Bechtel ramps up recruitment drive for Rio Grande LNG export facility mega project

Bechtel is ramping up recruitment efforts to complete construction work at the US$18bn Rio Grande liquified natural gas export facility in Texas by opening a Craft Professional Recruitment Center in Brownsville.

The centre, located at 568 Springmart Boulevard, Suite 100, serves primarily as the recruitment centre for the project at the Port of Brownsville, which is being built by Bechtel on behalf of Texas-based energy company NextDecade, and includes a computer lab, orientation classroom, and on-site medical facility for pre-employment screenings.

Bechtel’s new Craft Professional Recuitment Centre opens. Photo: Bechtel

Situated on a 984 acre site on the banks of a deep water channel, the Rio Grande LNG facility is expected to be one of the largest gas export terminals in the world.

Last month, Abu Dhabi National Oil Company (ADNOC) acquired a 11.7% stake in phase one of the project, which includes the first three liquification trains and agreed a 20-year supply agreement for the fourth train, which is subject to a final investment decision.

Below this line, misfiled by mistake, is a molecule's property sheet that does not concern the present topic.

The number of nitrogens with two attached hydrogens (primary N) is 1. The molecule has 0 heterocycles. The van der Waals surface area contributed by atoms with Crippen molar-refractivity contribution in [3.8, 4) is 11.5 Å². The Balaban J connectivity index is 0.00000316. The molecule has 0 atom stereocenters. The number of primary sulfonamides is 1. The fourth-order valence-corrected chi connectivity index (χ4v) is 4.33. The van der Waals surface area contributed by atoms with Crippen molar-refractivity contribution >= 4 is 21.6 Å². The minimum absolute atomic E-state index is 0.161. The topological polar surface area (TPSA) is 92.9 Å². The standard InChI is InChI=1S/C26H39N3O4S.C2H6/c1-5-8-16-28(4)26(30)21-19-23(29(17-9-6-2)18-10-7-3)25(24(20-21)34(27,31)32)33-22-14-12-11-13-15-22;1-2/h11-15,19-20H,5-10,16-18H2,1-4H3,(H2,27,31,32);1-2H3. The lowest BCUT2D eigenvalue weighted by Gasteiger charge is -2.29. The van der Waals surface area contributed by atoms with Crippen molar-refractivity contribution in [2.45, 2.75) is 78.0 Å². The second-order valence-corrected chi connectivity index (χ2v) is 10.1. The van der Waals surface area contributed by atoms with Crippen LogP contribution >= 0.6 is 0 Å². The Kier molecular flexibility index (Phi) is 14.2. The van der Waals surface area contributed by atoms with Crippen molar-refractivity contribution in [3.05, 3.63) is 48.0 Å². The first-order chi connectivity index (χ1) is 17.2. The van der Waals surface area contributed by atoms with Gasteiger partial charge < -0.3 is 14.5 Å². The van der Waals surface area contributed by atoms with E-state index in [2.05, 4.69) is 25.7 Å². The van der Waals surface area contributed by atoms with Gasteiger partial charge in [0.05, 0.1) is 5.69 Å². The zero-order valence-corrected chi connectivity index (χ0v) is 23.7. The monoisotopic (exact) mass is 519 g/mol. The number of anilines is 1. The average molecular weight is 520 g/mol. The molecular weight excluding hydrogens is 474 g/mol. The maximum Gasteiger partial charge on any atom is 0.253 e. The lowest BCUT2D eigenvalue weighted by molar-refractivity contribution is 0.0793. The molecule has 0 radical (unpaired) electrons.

Construction of the mega project is already under way and Next Decade plans to start construction of the fourth liquification train in the second half of 2024 after the final investment decision.

City and County officials joined in the recruitment centre’s ribbon-cutting ceremony earlier this week.

“The opening of the Bechtel Craft Professional Recruitment Center marks a significant milestone in our commitment to the Rio Grande Valley community and the Rio Grande LNG project,” said Bechtel’s Senior Project Manager, Scott Osborne. “This center will play a crucial role in ensuring that the project is staffed with skilled local professionals as we intensify our efforts to hire thousands of locals. Our success is a testament to the quality of our people, whose dedication and expertise drive our projects forward.”

The USA became the world’s biggest LNG supplier in 2023, ahead of Australia and Qatar as supply disruptions and sanctions linked to the Russian invasion of Ukraine created more demand for exports and drove up prices.


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